How You Can Prepare for a September U.S. Rate Hike

September US Rate Hike

It’s looking increasingly likely that September will mark the first U.S. Federal Reserve rate hike in more than a decade. It’s anticipated that the central bank will raise rates (referred to as the “liftoff”) by 0.25 per cent next month, from the current range of 0 to 0.25 per cent.

The U.S. Federal Reserve operates in a similar way to the Bank of Canada: it manipulates rates and monetary policy to help stoke the economy during a downturn. Since before the 2008 recession, the U.S. has used a combination of quantitative easing and ultra-low rates to support borrowing. Now, positive housing and job improvements indicate the Fed is ready to make a small increase to rates. It’s opposite of the situation unfolding in Canada, where our central bank has cut rates twice this year.

As Canada struggles through what could be a second recession in seven years, the U.S. economy is poised to move forward at a faster pace than anyone has predicted. Now, the biggest concern is how would an American rate hike may affect Canada’s economy and our already sliding dollar.

Also read: Get Ready for a Lower Loonie>

A Strengthening Job Market

Economic data released this year has increasingly shown the U.S. is ready for rate liftoff. The strongest signal is the solid reading on jobs earlier this month. For July 2015, non-farm payrolls rose a seasonally adjusted 215,000, according to the U.S. Labor Department. As well, revisions showed employers added 6,000 more jobs in May 2015 and 8,000 more in June 2015 that had been previously estimated. The unemployment rate is holding steady at 5.3 per cent.

A Double Rate Hike is Possible

Economists and investors alike anticipating a September Fed rate hike; in fact, a recent Reuters survey of economists shows the Fed will probably raise interest rates twice this year.  The survey says there is a 60 per cent chance the Fed will raise rates in September and an 85 per cent chance it will raise rates this year at least once. As well the poll shows economists believe there is a 55 per cent chance that the U.S. central bank will raise its short-term lending rate twice by the end of the year. “If the FOMC acts in September, there is a good possibility that it will in December as well,” said economist Terry Sheehan of Stone & McCarthy in Princeton, New Jersey.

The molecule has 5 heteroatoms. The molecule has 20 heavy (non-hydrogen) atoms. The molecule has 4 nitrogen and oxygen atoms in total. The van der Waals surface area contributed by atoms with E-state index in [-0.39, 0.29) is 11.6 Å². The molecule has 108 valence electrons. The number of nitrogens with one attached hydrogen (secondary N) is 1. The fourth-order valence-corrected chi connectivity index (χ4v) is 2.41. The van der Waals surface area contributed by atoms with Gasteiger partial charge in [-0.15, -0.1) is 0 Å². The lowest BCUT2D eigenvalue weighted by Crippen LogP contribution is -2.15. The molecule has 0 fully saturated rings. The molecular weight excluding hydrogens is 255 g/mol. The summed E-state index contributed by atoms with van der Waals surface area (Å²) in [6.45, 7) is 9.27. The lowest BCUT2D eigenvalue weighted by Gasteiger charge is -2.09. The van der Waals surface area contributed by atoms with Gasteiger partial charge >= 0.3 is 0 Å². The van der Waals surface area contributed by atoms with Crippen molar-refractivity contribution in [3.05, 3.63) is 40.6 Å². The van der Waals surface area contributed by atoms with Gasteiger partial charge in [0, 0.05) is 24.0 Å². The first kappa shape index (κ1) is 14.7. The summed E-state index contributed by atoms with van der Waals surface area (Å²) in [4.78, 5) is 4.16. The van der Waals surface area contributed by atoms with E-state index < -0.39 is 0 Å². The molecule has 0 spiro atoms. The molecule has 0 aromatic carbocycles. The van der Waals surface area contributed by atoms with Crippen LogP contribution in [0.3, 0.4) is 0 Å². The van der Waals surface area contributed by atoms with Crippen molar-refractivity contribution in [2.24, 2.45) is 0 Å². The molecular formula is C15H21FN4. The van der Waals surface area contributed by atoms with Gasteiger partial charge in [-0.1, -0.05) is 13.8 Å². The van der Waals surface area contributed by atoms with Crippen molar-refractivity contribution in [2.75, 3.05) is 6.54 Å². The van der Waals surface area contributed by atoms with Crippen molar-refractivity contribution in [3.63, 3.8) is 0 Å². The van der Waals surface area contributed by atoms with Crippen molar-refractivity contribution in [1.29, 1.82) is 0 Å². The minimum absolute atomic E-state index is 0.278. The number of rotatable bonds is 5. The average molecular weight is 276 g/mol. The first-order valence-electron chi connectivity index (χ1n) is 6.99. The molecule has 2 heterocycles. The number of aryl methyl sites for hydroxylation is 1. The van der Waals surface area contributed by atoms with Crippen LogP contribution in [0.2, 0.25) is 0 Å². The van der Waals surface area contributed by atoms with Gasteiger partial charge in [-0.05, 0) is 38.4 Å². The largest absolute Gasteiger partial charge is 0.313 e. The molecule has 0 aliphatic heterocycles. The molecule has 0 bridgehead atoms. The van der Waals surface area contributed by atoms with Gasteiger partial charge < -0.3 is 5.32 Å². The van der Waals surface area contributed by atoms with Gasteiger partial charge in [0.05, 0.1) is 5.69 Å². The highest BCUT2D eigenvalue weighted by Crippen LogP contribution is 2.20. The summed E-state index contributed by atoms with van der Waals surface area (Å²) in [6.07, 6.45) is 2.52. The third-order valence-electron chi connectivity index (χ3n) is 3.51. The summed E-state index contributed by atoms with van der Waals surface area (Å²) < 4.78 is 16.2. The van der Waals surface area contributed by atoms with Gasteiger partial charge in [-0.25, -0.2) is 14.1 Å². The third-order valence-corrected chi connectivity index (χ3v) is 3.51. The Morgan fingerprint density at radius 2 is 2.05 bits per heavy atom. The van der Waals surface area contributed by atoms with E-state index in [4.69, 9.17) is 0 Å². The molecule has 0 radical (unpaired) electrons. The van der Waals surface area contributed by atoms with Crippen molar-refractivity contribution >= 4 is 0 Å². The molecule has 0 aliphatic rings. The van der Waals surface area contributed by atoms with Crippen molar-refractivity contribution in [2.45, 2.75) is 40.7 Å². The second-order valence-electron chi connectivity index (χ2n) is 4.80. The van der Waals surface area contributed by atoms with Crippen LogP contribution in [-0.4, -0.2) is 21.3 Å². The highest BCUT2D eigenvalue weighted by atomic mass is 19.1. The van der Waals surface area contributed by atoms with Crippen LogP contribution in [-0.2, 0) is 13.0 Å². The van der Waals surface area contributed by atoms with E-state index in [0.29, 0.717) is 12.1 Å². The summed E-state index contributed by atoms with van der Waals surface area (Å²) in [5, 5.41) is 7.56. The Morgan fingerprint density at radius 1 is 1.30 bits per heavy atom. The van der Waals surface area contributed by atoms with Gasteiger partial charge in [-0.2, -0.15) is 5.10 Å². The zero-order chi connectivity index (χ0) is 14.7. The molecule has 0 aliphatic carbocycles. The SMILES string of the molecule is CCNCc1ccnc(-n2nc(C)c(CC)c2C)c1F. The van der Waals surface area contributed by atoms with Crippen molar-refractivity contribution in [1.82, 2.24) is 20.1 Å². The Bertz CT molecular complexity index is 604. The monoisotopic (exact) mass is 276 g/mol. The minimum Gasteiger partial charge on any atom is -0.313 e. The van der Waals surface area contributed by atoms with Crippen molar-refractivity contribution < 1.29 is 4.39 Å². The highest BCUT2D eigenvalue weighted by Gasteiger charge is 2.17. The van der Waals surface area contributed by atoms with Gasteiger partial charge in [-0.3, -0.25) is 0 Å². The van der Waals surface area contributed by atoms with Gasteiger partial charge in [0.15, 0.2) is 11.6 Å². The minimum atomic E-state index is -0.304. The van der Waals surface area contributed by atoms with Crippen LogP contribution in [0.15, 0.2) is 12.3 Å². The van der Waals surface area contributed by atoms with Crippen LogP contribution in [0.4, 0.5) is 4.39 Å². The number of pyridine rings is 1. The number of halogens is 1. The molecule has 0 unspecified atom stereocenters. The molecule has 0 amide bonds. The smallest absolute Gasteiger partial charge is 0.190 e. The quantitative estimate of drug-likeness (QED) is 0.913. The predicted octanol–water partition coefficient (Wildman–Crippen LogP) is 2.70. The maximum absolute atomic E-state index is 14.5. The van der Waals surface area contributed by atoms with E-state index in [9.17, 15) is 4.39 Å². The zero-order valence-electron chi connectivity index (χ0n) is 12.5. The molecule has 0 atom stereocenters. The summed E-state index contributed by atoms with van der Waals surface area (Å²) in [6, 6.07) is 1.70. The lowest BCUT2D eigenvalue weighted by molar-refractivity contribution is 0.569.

What Would a Rate Hike Mean For Canada?

Economists are looking for the ripple effects of a policy change in the U.S. on the Canadian economy. A U.S. rate hike will almost certainly mean a stronger U.S. dollar, and that will put more downward pressure on our loonie. This would have some obvious consequences for us,  including making it more expensive to travel across the border and for any cross-border shopping. As well, imported goods, like everyday fruits and vegetables, will get more expensive. But this could be good news for Canada’s resource sector as oil and other commodities are priced in U.S. dollars. Assuming commodity prices don’t fall further, Canadian oil exports could be worth more when selling to our American neighbours.

What You Can Do Before a September US Rate Hike

We should all brace for a lower loonie, as a rate hike seems imminent. If you have U.S. dollars, hang on to them – they will be worth more when the rate hike comes south of the border. As well, Canadians enjoying the low cost of borrowing should continue to take advantage and pay debt as aggressively as possible. To keep in step, when the U.S. raises borrowing rates the Bank of Canada will be looking for any glimmer to raise rates here as well.

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Economic News / Mortgage News / Mortgages

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